Monday, February 18, 2013

Tobias Mayer

Tobias Mayer was born on February 17, 1723 in Marbach a small town on the Neckar river a few miles from Stuttgart. His father was a cart-wright and an engineer who made water systems. When Mayer was young he plagued his mother with requests for paper and writing supplies to copy his father's water system plans. Mayer was orphaned when he was 8 and after a time in an orphanage he was taken on by a shoemaker named Gottlieb Kandler, from whom he learned geometry and architecture. Mayer attended the Latin school in Esslingen where he studied mathematics on his own and reached the top class in two years. He published a book on geometry when he was 18. He attempted to become a artillery officer but circumstances prevented him realizing this goal. He became an excellent map maker and in 1746 he joined the Homann Cartographic Bureau in Nuremberg. In 1751 he was appointed professor of mathematics and economy at the Georg August Academy in Gottingen.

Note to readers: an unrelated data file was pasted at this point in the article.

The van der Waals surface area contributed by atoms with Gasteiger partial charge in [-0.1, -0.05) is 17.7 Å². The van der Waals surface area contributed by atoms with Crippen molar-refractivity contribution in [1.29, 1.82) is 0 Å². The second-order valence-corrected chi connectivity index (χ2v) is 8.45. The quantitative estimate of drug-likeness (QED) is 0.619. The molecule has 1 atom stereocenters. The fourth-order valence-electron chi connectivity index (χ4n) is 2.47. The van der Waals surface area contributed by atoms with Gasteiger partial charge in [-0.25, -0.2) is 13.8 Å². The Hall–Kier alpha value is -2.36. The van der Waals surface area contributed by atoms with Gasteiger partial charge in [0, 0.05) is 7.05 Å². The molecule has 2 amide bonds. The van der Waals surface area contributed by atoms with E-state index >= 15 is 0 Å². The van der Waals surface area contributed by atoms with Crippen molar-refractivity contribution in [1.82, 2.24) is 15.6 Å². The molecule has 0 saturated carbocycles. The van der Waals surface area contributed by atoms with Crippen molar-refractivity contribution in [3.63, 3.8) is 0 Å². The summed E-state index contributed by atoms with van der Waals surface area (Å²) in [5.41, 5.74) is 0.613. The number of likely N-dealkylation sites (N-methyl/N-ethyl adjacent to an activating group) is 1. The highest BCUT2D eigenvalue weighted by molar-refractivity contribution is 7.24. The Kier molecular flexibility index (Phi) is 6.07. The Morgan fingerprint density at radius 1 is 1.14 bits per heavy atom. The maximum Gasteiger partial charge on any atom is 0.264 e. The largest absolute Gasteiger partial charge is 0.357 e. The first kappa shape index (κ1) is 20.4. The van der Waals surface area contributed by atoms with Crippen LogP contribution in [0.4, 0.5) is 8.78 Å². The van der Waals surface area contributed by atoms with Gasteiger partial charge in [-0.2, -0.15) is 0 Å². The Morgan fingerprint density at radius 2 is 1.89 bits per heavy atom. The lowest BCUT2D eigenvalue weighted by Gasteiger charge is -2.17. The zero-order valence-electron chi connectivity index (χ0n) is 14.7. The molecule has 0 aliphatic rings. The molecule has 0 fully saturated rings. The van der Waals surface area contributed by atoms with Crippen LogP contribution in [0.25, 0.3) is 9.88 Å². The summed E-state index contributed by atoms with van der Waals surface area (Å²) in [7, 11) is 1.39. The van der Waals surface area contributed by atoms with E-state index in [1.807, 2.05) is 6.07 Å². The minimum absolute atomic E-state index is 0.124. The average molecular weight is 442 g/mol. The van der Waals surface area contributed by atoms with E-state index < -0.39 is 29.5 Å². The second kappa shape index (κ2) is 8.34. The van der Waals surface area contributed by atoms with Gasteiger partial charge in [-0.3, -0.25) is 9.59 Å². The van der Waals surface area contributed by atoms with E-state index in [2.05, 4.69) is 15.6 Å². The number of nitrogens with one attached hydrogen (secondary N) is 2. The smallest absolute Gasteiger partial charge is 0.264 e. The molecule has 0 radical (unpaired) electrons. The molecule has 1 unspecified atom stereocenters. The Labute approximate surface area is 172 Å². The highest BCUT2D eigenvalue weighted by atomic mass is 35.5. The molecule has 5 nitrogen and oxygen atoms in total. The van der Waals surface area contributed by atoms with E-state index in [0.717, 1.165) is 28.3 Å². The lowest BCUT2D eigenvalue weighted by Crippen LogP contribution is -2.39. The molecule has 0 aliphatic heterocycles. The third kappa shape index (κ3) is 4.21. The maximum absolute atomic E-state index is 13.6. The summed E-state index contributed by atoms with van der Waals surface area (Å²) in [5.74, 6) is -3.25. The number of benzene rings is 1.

Mayer is mostly remembered for his astronomical observations of the moon. In 1748 and 1749 he made a map of the lunar surface and came to the conclusion that there was no atmosphere on the moon. At the time this was a controversial opinion. His lunar tables, published in 1752, were recommended by the British Astronomer Royal, for their utility in determining longitude while at sea. Mayer's widow received a 3000 pound grant from the British government after bringing them to England.

A crater on the moon is named is named after him. He is often confused with his son, Johann Tobias Mayer, who was a physicist.

Mayer died during the French occupation of Gottingen on February 20, 1762.


Forbes, Eric Gray; "The Life and Work of Tobias Mayer (1723-62)"; Quarterly of the Royal Astronomical Society (1969)8:227-251

Wepster, Steven; "Father and Son Mayer"; Retrieved from

Tobias Mayer Wikipedia Entry

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